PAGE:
Theodore Roosevelt on American Motherhood

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In an effort to boost Anglo-Saxonism in America, President Theodore Roosevelt delivered a speech on American motherhood before the National Congress of Mothers in Washington in 1905. Roosevelt was scared of a potential race suicide for Anglo-Saxon Protestants, which was his description of the downfall of white folks in American society and the increase of representation by immigrants, African Americans, and other races of people. Due to this concern and fear, he encouraged people to start having more children fast and raising them properly so that Anglo-Saxonism remains strong and does not get outnumbered. This speech was delivered as an effort of nation-building domestically in an attempt to assert dominance and establish a culture within America. At this time, Roosevelt and the Anglo-Saxons he is preaching too weren’t shameful or even cautious about who they were excluding. In an article, written by Michael Dunne in 2011, “Exceptionalism of a kind: the political historiography of US foreign relations,” the shame Americans feel in modern society is referred to. Dunne points out that Americans were naive and did horrible things in their early years and that guilt and shame have helped the US to turn into a “beacon for democracy” and most past their societal wrongdoings. Instead of worrying about other cultures and races of people, Roosevelt was direct and straightforward with his message to Anglo-Saxons, which was to grow and spread the race rapidly. Similarly to the example of the Carlisle Indian school’s effort, American exceptionalism and the spread of white American culture is embodied in this speech.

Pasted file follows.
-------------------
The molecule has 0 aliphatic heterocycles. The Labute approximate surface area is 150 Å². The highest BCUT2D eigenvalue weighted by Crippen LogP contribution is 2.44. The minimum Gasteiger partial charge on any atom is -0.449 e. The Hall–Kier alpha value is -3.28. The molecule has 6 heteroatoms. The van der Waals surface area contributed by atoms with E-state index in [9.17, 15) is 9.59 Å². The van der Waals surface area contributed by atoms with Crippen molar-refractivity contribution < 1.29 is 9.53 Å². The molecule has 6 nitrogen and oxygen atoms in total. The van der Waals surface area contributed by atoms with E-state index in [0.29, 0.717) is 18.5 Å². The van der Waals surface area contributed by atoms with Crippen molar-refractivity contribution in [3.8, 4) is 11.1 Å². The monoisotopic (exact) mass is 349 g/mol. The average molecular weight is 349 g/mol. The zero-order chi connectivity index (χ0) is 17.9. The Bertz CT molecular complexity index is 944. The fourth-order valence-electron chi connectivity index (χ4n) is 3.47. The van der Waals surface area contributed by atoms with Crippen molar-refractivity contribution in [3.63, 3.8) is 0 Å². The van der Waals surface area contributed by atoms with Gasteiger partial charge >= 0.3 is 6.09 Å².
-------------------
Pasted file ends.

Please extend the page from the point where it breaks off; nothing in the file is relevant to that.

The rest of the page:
The intelligence of the remark is on a par with its morality; for the most rudimentary mental process would have shown the speaker that if the average family in which there are children contained but two children the nation as a whole would decrease in population so rapidly that in two or three generations it would very deservedly be on the point of extinction, so that the people who had acted on this base and selfish doctrine would be giving place to others with braver and more robust ideals. Nor would such a result be in any way regrettable; for a race that practised such doctrine—that is, a race that practised race suicide—would thereby conclusively show that it was unfit to exist, and that it had better give place to people who had not forgotten the primary laws of their being.